Friday, July 06, 2012

Morning Walk About the Hub

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The map above from Orange Smile is a bit out of date, but is just the right scale for looking at the walk I took Thursday morning, from South Station over to Tyler Avenue in Chinatown, where I picked up a visa for my daughter's upcoming service trip. The train schedule was such that I could return home right after my errand, or I could spend a couple hours exploring. As Pirsig would say, I had a choice between "good time" and "good time."

Three factors guided my choice in the right direction -- it was a warm but not humid morning, perfect walking weather; I could get to coffee shops in the North End; and there was some chance of seeing Tall Ships in the area. I did not have enough information to find the last of these, but I'm glad I took advantage of the weather and I did in fact enjoy a cappuccino in a very local cafe. 

I emphasized walking over photography, so I did not even take any photos in Chinatown itself, but I could not resist snapping a few of the things I did notice.
Regular readers of this blog will know that I am reluctant to second-guess the work of other people, or to assume that it is as easy as it looks. I could not help thinking however, that the tunnel administration building that overlooks the Callahan and Sumner Tunnels might reflect a bit of bureaucratic over-capacity. Vehicles parked in front of the building suggest that the tunnel administration is part of the Turnpike Authority, a redundant highway department that our governor tried in vain to remove during his first term in office.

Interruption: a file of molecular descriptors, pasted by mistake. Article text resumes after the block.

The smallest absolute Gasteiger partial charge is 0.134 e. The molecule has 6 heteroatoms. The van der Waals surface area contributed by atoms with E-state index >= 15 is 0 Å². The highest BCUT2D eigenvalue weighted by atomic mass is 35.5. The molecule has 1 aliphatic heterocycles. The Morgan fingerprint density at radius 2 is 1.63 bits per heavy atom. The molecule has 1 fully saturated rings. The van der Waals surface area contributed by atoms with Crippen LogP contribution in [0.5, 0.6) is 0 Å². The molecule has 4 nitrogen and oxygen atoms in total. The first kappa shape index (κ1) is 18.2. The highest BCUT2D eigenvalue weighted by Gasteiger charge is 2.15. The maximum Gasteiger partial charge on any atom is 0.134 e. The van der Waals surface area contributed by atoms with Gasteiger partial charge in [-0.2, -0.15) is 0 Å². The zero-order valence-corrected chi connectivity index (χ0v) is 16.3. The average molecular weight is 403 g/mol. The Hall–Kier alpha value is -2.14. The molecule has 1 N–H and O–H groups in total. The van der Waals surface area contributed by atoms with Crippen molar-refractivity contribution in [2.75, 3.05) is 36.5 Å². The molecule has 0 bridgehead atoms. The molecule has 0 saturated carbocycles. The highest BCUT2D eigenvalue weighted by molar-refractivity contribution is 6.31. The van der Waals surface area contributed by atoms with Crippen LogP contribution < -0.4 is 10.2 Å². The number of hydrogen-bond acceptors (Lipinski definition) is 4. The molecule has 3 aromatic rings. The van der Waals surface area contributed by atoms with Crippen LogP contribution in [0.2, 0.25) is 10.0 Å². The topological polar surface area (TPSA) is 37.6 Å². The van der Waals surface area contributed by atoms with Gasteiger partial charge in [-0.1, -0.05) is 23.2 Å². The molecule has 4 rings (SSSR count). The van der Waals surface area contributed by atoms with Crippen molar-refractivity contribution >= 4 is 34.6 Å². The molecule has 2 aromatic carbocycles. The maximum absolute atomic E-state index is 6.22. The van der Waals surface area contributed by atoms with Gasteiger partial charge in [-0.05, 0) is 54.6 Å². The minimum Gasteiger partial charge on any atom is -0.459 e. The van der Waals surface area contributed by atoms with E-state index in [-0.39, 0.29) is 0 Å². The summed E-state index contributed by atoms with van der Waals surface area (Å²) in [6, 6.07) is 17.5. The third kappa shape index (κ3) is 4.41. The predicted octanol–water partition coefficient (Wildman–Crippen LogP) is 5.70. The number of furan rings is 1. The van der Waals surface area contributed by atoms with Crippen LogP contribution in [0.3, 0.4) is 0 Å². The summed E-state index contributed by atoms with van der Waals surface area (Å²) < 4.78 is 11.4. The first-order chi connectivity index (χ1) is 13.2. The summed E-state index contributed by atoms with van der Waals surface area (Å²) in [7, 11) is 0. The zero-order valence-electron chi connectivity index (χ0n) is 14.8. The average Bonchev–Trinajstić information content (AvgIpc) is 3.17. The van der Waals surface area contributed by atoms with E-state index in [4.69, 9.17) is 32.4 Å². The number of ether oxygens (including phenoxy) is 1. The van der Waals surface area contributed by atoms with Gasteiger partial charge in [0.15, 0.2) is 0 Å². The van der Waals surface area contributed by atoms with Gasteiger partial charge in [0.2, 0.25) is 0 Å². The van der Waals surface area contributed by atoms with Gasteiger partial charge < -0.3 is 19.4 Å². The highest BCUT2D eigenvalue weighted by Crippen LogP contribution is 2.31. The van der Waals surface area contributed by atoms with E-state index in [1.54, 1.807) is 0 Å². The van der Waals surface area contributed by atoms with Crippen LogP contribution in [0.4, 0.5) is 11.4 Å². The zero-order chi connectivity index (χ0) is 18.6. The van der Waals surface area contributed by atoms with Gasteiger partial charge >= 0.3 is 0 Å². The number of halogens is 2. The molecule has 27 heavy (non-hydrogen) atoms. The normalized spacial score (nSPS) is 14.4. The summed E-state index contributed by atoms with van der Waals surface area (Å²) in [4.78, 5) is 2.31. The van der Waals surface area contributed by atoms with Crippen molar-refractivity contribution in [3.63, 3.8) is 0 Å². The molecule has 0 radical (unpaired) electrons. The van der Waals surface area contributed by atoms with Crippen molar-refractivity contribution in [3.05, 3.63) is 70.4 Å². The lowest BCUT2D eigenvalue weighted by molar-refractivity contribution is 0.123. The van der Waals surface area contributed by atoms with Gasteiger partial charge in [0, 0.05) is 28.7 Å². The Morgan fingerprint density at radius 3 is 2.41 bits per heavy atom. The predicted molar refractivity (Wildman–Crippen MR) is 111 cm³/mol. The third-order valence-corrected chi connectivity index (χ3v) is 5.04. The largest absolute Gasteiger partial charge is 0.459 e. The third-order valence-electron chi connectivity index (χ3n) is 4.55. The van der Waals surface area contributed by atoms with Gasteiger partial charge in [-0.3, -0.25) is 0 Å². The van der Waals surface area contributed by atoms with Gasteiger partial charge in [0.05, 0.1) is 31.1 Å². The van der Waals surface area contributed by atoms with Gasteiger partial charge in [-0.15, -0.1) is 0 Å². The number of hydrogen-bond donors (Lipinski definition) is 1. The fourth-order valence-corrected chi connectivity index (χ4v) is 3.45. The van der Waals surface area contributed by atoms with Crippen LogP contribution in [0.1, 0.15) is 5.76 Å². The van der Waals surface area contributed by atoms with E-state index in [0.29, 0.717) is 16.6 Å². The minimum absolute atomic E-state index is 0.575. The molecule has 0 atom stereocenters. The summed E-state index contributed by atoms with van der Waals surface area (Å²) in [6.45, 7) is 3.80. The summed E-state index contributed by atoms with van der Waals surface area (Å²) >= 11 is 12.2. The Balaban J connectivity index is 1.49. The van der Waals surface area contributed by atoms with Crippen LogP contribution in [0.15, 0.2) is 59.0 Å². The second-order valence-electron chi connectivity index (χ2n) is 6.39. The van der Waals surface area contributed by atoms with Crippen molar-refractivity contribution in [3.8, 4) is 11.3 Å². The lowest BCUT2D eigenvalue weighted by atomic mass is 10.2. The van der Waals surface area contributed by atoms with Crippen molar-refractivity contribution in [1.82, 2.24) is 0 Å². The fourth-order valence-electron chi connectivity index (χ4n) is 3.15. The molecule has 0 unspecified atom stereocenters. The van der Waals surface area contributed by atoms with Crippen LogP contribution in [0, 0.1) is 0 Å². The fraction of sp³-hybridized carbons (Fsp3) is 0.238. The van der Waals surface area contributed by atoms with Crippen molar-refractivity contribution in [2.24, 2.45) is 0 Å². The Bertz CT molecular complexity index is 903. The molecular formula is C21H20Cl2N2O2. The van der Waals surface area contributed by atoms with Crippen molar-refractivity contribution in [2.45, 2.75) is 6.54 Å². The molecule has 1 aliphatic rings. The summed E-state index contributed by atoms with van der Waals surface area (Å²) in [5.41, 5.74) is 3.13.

Completion of the famous/infamous Big Dig means that Boston has even more tunnels than it did when this building was erected. Conservatively estimated at $14,800,000,000, the Central Artery/Tunnel Project created the only tunnel I know of with exit and entrance ramps inside the tunnel. It remains enormously complex, with lawsuits and repairs likely to justify the employment of buildings full of people in perpetuity.

UPDATE: A couple days after I posted this, the true cost was calculated at more than $24,000,000,000. This is literally more money than has ever been spent building anything. Ever.

It may all have been worth it -- it certainly was for the crooks from Bechtel who drove the cost ever-skyward but have avoided liability for the project's many flaws. It may also have been worth it for the city as well, though, as it removed the elevated highway shown on the map above (running northwest from the Aquarium, and separating the North End from Downtown). Some details of what to do with the resultant open space were not resolved prior to project completion (even though it was years overdue), but for the first time I noticed some improvements in place. The (Countess) Rose Kennedy Greenway replaces some of the ugliest highway miles in the country (incidentally, named for her father) with beautiful gardens, walking, and gathering spaces. I met tourists who were enjoying the walk as they searched for a gathering of food trucks that would not have been possible prior to the Dig. Is all this worth the million dollars or so it cost per linear foot? I'm not sure; but now that it is in place, it behooves us all to enjoy it.

I missed the tall ships, though I did see a sort of "parade" of pleasure craft that seemed to be moving with or toward some sort of nautical event. Not wanting to delay further, I decided to enjoy the view without pursuing those bigger vessels. In the process, I got to see a few airplanes approaching Logan Airport from the south. Being built -- as much of the city is -- on artificial fill, the runways end remarkably close to the water. My first daytime landing at Logan a number of years ago was memorable for the impression that we were about to ditch the plane.

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